When her pregnancy was originally announced back in September, her due date was in April. Sometimes celebrities like to fudge their due dates to keep the paparazzi off their backs, but it seems as though Marcia's two girls are somewhat premature (not surprising when twins are involved!).
(S10E12) Being a heterosexual male with the ability to use my eyes, I can certainly understand the desire to kick back at the occasional strip club now and again, but I've never understood men who go to these places all the time. They're fun once in a while, but I would think frequenting them every day would cause the novelty to wear off pretty quickly. That doesn't seem to be the case for Mr. Strickland, who has spent every morning of his life kicking back at his favorite strip joint and enjoying the free buffet. In the beginning of last night's episode, after fuming over the lack of free food, he's banned from the strip club indefinitely.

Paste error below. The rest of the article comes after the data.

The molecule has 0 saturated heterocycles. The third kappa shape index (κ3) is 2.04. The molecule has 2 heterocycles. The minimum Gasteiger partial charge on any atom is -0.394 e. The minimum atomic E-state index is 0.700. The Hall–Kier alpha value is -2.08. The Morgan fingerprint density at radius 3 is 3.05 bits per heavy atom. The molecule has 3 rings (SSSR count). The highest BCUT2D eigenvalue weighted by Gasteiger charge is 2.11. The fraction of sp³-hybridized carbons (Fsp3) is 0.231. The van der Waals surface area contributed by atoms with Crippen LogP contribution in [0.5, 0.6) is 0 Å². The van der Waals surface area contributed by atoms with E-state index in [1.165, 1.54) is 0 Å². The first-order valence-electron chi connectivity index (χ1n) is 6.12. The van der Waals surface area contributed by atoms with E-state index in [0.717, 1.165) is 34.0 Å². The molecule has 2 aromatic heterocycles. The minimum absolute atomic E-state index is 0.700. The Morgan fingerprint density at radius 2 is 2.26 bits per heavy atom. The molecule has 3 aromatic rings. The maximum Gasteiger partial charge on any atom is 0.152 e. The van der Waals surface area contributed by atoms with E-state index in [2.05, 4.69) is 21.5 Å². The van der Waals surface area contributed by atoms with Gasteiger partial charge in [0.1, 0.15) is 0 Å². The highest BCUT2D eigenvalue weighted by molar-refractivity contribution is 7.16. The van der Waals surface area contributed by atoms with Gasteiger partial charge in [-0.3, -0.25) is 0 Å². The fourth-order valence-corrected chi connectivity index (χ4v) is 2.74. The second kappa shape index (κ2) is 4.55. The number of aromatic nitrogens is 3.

The episode could have easily been turned into one about a dirty old man upset about not being able to ogle chicks before work every morning, but it was really more about Strickland's endless struggle to remain young and vibrant, at least in his own mind. He has no desire to be the real "boss" of Strickland Propane, he delegates that responsibility to Hank. What he does want is to be the crazy guy who swipes money from the cash register to use at the strip club each morning. Since he can't even do that anymore, he decides to make Strickland Propane more "fun," turning it into "Strickland Propanerie" and having his workers dress in Hawaiian shirts and bunny ears. Unfortunately, this means no work ever gets done and they end up having to work overtime. Hank eventually smooths things over with the owner of the strip club, and Mr. Strickland is allowed back, as long as both parties understand the other one isn't apologizing.